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Discussion Starter #1
Hey guys,
While I do realize that this topic is quite controvercial, I have come across a new "method" for breaking in a new motorcycle. As you may or may not know, my 636 was stolen last month and I will be getting a new one next week. The following link is new to me, the theory sounds good to me, but i wanted to get another opinion from some people that know more about engines than i do.

http://www.mototuneusa.com/break_in_secrets.htm

Thank you for your opinions.

Mr. Speed
 

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Well, there are a TON of threads on this board on the proper break-in method, and the general consensus is that it is better to ignore the manufacturer's guidelines, and rev the bike constantly. Supposedly if you don't, the bike will never be fast. I would never break my bike in this way, but then again I'm not a hard rider. So, I guess if you're going to the track, or someplace that a tiny bit of power could mean the difference between 2nd and 1st place, I would break it in as harshly as possible. But on the streets I don't think you'll notice it if you follow the recommended procedure.
 

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I wouldn't say "harshly", but you do need to rev the engine. Don't redline it or even take it up to 11k rpm, but you need to vary the engine loads. Gradually increase the rpm range every time you ride, but remember to keep it rather low while cruising around. Quick bursts of acceleration are good. Don't lug the engine and don't use synthetic oil at all, you'll be fine.
 

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No matter what approach you take, the important thing is that you CONSTANTLY load and unload the motor for the first few hundrew miles. That is, don't keep the RPM's at the same speed all the time. Outside of that, I'm not going to get into it!
 

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Discussion Starter #5
Haha, Thanks for the replies fellas, I am going to do just that, constantly load and unload the motor with quik burst of acceleration. My silver 636 that I bought in june I broke in per manufactures specs and I had no motor prolbems (or none that I knew of) for the 6,000miles that I rode it. Hopefully this is the right way casue I am one picky person about doing things the right way.

Mr. Speed
 

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Keep the needle dancing (up and down between gears, load on load off as SB suggests), and change the oil early to remove any metal shavings / bits in it. Those are the two key ingredients in my books, but as far as sticking to a planned break-in for rpm ranges to run, just gradually work up the revs - but I am not one to buy into the factory recommended procedure.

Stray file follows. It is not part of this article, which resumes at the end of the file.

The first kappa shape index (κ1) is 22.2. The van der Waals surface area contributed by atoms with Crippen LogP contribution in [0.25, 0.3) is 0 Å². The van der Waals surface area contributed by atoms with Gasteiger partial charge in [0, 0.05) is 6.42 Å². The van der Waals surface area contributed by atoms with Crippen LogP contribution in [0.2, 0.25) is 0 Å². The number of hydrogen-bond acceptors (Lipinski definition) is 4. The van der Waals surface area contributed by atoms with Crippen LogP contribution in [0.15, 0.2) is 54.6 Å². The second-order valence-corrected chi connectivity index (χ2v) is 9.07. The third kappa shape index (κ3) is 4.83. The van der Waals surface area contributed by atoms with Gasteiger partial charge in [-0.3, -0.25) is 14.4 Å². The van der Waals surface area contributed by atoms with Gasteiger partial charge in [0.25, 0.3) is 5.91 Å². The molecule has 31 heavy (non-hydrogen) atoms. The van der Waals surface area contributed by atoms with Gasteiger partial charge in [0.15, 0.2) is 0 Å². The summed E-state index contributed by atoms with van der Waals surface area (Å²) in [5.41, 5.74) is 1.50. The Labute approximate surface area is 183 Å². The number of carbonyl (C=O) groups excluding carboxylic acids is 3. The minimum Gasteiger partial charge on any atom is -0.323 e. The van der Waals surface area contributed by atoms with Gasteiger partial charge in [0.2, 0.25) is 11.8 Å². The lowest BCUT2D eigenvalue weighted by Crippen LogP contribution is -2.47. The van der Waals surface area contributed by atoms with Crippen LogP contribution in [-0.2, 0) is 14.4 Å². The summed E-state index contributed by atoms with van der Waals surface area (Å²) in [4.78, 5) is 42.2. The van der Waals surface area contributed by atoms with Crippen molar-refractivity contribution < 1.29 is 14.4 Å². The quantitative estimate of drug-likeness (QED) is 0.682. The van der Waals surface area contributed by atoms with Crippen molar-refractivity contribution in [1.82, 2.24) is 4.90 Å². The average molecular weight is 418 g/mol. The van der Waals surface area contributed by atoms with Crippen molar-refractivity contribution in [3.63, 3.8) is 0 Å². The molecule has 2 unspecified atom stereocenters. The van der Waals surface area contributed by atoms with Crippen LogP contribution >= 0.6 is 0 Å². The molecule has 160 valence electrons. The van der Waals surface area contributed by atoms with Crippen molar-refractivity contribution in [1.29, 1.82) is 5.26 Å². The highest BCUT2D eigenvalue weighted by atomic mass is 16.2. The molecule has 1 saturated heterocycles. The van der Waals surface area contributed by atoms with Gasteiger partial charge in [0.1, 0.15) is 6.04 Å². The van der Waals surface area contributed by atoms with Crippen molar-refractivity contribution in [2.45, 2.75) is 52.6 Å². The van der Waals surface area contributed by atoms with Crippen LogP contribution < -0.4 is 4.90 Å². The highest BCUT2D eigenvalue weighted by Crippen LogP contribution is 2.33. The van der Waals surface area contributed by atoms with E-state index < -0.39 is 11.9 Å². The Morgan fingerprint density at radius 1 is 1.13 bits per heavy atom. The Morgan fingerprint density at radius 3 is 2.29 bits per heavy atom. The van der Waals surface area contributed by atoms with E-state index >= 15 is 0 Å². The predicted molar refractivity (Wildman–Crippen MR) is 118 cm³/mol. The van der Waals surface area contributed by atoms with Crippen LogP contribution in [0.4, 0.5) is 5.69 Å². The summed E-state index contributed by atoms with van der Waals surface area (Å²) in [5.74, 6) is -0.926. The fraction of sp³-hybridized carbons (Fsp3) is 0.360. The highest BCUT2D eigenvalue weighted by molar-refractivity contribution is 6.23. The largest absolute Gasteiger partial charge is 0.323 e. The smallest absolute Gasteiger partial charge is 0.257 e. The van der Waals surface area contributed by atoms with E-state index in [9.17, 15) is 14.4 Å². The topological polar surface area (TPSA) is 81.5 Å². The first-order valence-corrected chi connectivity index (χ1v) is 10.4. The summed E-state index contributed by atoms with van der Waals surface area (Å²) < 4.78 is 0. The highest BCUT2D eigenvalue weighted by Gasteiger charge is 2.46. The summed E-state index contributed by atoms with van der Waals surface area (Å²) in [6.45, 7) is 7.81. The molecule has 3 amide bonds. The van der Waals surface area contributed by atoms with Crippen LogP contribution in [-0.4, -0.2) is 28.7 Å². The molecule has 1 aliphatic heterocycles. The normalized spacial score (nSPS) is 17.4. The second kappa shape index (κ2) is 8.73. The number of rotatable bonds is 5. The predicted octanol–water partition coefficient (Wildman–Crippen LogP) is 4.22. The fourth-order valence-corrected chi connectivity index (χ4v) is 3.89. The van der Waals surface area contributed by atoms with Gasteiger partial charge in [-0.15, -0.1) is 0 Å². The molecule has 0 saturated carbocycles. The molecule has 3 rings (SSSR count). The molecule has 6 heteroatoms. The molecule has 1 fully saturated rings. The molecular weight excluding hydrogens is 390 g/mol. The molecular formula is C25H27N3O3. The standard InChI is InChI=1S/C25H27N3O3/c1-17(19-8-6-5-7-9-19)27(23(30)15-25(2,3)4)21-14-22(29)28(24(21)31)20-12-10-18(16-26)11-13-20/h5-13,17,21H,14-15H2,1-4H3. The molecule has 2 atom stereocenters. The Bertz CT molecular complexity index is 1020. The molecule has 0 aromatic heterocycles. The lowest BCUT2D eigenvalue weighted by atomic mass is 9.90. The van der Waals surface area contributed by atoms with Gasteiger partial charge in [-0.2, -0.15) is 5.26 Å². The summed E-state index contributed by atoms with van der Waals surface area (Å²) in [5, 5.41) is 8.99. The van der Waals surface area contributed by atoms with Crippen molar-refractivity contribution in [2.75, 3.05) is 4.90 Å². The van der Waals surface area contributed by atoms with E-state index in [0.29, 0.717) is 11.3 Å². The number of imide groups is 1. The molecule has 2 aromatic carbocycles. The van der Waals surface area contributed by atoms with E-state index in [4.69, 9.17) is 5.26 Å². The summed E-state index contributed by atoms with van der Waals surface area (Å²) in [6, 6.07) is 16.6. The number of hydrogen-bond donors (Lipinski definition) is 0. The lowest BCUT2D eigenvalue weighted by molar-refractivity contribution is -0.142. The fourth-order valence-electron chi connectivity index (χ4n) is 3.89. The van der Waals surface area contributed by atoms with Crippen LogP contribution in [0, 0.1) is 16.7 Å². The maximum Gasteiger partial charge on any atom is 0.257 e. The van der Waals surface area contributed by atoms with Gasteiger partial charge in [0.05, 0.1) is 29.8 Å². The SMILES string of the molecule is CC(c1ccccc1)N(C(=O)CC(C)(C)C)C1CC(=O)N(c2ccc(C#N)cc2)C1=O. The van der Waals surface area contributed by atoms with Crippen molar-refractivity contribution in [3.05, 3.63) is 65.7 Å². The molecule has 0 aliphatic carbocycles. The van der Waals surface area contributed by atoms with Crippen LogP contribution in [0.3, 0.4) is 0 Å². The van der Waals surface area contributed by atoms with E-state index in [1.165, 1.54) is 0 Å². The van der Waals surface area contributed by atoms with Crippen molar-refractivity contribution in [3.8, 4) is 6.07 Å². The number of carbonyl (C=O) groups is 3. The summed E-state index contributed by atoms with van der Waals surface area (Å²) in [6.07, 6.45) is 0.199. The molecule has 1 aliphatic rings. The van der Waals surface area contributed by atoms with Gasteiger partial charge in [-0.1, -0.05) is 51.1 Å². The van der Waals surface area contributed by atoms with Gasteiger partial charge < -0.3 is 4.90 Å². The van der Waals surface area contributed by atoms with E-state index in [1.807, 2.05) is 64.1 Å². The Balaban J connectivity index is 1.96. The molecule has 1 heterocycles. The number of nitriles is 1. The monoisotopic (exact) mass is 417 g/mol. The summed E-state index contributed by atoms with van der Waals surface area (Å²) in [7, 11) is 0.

Check out this thread. Lots of good discussion on the subject.
 

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Here's the forum recommended break in: http://www.zx6r.com/breakinmain.html. I followed those steps and my bike makes 102.1 rear wheel horsepower (corrected).

A recent article in Performance Bikes (British motorcycle magazine) also talks about break in. They said the worst thing you can do to a new engine is lug it. In other words, following the manufacturers recomended break in is the worst thing for an engine. The only reason for the low RPM during break in is for liability reasons. If the factory did something wrong, they would rather see the engine blow up at a low speed. The chance of the rider getting hurt is reduced.

For comparison. The Honda recommended break in is "Avoid full throttle starts and rapid acceleration for the first 300 miles". There's no mention of limiting RPMs. I rode my 2002 CBR-954 above 5,000 RPM for the first 300 miles.

You can talk about this stuff forever and get lots of opinions. I believe in breaking them in hard, not abusing them, just rev them freely and never lug the engine.
 

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Does it really make that much of a difference? What the motorcycle magazines should do is take two identical bikes, and break them in two different ways. Dyno them before and after, and see the results. Then the myths and heresay would be buried forever.
 

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It would not work.